Wednesday, May 19, 2010

How to cheat when writing your novel

I bet that caught your attention. An easy way to write my novel?, you say, sign me up! Maybe, like me, you are skeptical when you see the ads claiming they'll help you ‘write that novel in four easy steps!” Any time I hear the words ‘easy’ and ‘writing’ in the same sentence my eyebrows draw together in confusion. Hunh?

For this blog I’ve dug deep (not that deep) to find potential ways of making the writing process if not easier, at least a bit more fun. Do these cheat methods work? Well, that’s for you to determine. If you have a little fun and they help get you writing, then I say the answer is yes.

Disclaimer: I take no responsibility for side-tracking you from your writing. Use these "tools" at your own risk!

Name Generator – For some people, they know their character name even before the character is fully formed in their mind. Others keep a notebook to record names they like. Some of us use maps or phone books to find a name that fits and there are always baby books. But if none of these options are working or you really just want a name for a random character in your story, try out a Name Generator. There are many out there (watch out for the ones designed for gamers as you’ll likely end up with a very unusual name—unless you write fantasy and then a dungeons and dragons site might be the right source for you). I like this one found on Brenda Coulter’s site (see bottom of the page): http://brendacoulter.com/BrendaCoulterTips.htm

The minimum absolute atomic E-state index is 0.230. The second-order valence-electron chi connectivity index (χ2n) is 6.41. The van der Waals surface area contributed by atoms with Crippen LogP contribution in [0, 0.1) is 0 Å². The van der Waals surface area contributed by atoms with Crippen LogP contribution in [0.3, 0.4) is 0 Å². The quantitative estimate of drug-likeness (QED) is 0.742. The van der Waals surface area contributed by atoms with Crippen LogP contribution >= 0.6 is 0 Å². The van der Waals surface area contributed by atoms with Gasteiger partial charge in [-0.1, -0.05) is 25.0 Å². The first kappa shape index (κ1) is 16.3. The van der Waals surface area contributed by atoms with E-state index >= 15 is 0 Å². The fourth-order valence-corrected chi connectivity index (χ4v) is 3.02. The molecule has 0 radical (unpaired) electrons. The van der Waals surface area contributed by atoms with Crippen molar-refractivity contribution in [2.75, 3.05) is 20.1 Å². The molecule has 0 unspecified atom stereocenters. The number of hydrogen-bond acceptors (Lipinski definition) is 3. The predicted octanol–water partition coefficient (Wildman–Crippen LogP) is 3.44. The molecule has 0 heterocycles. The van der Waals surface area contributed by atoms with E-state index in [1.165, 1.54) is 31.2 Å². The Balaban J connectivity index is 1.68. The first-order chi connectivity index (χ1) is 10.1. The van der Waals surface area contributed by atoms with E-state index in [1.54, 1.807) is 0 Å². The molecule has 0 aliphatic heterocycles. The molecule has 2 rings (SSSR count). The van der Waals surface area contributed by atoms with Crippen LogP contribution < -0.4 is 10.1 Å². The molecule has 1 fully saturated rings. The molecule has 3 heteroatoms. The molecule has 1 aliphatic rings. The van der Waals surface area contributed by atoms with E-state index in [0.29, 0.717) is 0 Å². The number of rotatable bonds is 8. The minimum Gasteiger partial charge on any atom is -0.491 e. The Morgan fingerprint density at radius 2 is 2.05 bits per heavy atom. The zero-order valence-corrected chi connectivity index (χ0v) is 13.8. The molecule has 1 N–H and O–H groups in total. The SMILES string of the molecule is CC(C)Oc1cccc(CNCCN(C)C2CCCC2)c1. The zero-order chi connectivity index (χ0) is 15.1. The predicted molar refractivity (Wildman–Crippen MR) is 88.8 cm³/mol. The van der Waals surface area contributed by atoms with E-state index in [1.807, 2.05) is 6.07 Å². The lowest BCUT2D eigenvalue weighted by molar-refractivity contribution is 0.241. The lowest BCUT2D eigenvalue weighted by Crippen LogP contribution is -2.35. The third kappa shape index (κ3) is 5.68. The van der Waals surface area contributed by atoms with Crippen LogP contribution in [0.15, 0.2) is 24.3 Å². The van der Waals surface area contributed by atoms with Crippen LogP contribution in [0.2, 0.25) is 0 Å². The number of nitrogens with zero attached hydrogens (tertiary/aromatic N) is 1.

Online Thesaurus – The thesaurus has long been a faithful writing companion. Can’t find the right word? Look up the wrong word and see what alternatives are provided. Now anywhere you have internet, you have a thesaurus. Check out my favourite online source: http://www.thesaurus.com/. (I’m probably not telling you anything new here...)

Plot Generators – If you or your characters seem to be stuck in a rut or if you’ve been staring at a blank screen for two days, take a break and check out these random plot generators. Have fun with them. They might give you the great idea you are looking for.
- NielsonHayden: http://nielsenhayden.com/overlord 
- Future Fiction: - http://futureisfiction.com/plotpoint/index.cgi?
- A random story-line generator: http://www.lifeformz.com/cgi-bin/idea/idea.fcgi
Last year Anita wrote a whole post on random generators. Click here to check it out:  http://prairiechickswriteromance.blogspot.com/2009/04/random-generators.html